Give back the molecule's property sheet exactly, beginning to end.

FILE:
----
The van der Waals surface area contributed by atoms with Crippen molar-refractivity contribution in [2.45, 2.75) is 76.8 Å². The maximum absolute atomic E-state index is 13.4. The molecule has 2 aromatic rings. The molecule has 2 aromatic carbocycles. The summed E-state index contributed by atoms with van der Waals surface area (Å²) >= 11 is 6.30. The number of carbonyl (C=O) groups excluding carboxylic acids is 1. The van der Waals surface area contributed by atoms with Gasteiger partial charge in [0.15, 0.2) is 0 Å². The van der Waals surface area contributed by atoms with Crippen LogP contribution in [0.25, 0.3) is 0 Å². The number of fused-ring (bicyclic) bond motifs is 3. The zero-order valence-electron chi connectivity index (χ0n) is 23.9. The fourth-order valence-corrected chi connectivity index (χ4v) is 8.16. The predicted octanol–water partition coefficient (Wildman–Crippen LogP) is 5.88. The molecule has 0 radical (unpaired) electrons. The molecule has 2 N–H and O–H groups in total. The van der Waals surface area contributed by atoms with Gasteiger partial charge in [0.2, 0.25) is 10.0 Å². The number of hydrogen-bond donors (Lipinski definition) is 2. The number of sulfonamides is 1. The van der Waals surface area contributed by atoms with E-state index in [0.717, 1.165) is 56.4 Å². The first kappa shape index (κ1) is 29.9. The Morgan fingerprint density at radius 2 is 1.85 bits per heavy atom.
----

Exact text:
The van der Waals surface area contributed by atoms with Crippen molar-refractivity contribution in [2.45, 2.75) is 76.8 Å². The maximum absolute atomic E-state index is 13.4. The molecule has 2 aromatic rings. The molecule has 2 aromatic carbocycles. The summed E-state index contributed by atoms with van der Waals surface area (Å²) >= 11 is 6.30. The number of carbonyl (C=O) groups excluding carboxylic acids is 1. The van der Waals surface area contributed by atoms with Gasteiger partial charge in [0.15, 0.2) is 0 Å². The van der Waals surface area contributed by atoms with Crippen LogP contribution in [0.25, 0.3) is 0 Å². The number of fused-ring (bicyclic) bond motifs is 3. The zero-order valence-electron chi connectivity index (χ0n) is 23.9. The fourth-order valence-corrected chi connectivity index (χ4v) is 8.16. The predicted octanol–water partition coefficient (Wildman–Crippen LogP) is 5.88. The molecule has 0 radical (unpaired) electrons. The molecule has 2 N–H and O–H groups in total. The van der Waals surface area contributed by atoms with Gasteiger partial charge in [0.2, 0.25) is 10.0 Å². The number of hydrogen-bond donors (Lipinski definition) is 2. The number of sulfonamides is 1. The van der Waals surface area contributed by atoms with E-state index in [0.717, 1.165) is 56.4 Å². The first kappa shape index (κ1) is 29.9. The Morgan fingerprint density at radius 2 is 1.85 bits per heavy atom.